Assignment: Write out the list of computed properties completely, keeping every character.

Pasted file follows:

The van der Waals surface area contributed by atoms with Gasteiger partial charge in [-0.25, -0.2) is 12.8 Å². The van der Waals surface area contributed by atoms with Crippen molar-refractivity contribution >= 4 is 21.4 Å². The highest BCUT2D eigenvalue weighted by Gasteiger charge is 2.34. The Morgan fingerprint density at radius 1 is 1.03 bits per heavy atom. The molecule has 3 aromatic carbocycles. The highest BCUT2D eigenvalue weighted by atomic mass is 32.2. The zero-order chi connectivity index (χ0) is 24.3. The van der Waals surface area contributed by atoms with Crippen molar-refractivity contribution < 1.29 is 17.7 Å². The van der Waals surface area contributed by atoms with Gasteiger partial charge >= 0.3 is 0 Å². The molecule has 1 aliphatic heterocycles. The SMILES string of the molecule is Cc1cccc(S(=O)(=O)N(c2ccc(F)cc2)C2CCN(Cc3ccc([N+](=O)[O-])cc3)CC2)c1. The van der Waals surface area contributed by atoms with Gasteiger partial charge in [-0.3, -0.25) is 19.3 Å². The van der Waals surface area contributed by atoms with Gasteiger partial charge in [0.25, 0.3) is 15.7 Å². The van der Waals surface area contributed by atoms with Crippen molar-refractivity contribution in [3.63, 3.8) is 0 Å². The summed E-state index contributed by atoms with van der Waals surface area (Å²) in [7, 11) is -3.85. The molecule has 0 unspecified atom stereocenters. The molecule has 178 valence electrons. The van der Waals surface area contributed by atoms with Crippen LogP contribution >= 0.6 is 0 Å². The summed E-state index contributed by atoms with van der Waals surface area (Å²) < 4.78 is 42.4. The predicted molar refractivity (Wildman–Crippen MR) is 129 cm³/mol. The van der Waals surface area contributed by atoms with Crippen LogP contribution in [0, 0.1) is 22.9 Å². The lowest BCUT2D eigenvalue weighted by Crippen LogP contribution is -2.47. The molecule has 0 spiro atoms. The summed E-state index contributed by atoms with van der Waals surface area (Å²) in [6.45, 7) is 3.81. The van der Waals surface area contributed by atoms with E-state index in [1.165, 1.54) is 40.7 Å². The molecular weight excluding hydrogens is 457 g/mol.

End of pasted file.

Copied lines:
The van der Waals surface area contributed by atoms with Gasteiger partial charge in [-0.25, -0.2) is 12.8 Å². The van der Waals surface area contributed by atoms with Crippen molar-refractivity contribution >= 4 is 21.4 Å². The highest BCUT2D eigenvalue weighted by Gasteiger charge is 2.34. The Morgan fingerprint density at radius 1 is 1.03 bits per heavy atom. The molecule has 3 aromatic carbocycles. The highest BCUT2D eigenvalue weighted by atomic mass is 32.2. The zero-order chi connectivity index (χ0) is 24.3. The van der Waals surface area contributed by atoms with Crippen molar-refractivity contribution < 1.29 is 17.7 Å². The van der Waals surface area contributed by atoms with Gasteiger partial charge >= 0.3 is 0 Å². The molecule has 1 aliphatic heterocycles. The SMILES string of the molecule is Cc1cccc(S(=O)(=O)N(c2ccc(F)cc2)C2CCN(Cc3ccc([N+](=O)[O-])cc3)CC2)c1. The van der Waals surface area contributed by atoms with Gasteiger partial charge in [-0.3, -0.25) is 19.3 Å². The van der Waals surface area contributed by atoms with Gasteiger partial charge in [0.25, 0.3) is 15.7 Å². The van der Waals surface area contributed by atoms with Crippen molar-refractivity contribution in [3.63, 3.8) is 0 Å². The summed E-state index contributed by atoms with van der Waals surface area (Å²) in [7, 11) is -3.85. The molecule has 0 unspecified atom stereocenters. The molecule has 178 valence electrons. The van der Waals surface area contributed by atoms with Crippen LogP contribution >= 0.6 is 0 Å². The summed E-state index contributed by atoms with van der Waals surface area (Å²) < 4.78 is 42.4. The predicted molar refractivity (Wildman–Crippen MR) is 129 cm³/mol. The van der Waals surface area contributed by atoms with Crippen LogP contribution in [0, 0.1) is 22.9 Å². The lowest BCUT2D eigenvalue weighted by Crippen LogP contribution is -2.47. The molecule has 0 spiro atoms. The summed E-state index contributed by atoms with van der Waals surface area (Å²) in [6.45, 7) is 3.81. The van der Waals surface area contributed by atoms with E-state index in [1.165, 1.54) is 40.7 Å². The molecular weight excluding hydrogens is 457 g/mol.